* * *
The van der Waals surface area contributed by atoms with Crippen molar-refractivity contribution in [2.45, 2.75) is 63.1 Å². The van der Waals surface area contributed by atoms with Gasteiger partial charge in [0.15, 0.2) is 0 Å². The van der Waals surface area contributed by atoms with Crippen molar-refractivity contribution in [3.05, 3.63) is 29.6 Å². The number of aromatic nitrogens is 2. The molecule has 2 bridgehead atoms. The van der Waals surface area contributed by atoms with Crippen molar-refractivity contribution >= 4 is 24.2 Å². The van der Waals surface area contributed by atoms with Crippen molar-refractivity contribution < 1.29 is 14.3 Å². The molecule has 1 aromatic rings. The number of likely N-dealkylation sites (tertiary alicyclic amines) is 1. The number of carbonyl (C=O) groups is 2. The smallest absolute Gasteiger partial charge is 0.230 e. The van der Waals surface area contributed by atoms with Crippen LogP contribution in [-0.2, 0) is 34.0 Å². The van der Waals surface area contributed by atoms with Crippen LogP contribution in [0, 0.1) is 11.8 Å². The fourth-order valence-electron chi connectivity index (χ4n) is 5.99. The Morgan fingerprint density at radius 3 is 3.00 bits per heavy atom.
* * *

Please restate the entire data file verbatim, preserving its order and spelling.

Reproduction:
The van der Waals surface area contributed by atoms with Crippen molar-refractivity contribution in [2.45, 2.75) is 63.1 Å². The van der Waals surface area contributed by atoms with Gasteiger partial charge in [0.15, 0.2) is 0 Å². The van der Waals surface area contributed by atoms with Crippen molar-refractivity contribution in [3.05, 3.63) is 29.6 Å². The number of aromatic nitrogens is 2. The molecule has 2 bridgehead atoms. The van der Waals surface area contributed by atoms with Crippen molar-refractivity contribution >= 4 is 24.2 Å². The van der Waals surface area contributed by atoms with Crippen molar-refractivity contribution < 1.29 is 14.3 Å². The molecule has 1 aromatic rings. The number of likely N-dealkylation sites (tertiary alicyclic amines) is 1. The number of carbonyl (C=O) groups is 2. The smallest absolute Gasteiger partial charge is 0.230 e. The van der Waals surface area contributed by atoms with Crippen LogP contribution in [-0.2, 0) is 34.0 Å². The van der Waals surface area contributed by atoms with Crippen LogP contribution in [0, 0.1) is 11.8 Å². The fourth-order valence-electron chi connectivity index (χ4n) is 5.99. The Morgan fingerprint density at radius 3 is 3.00 bits per heavy atom.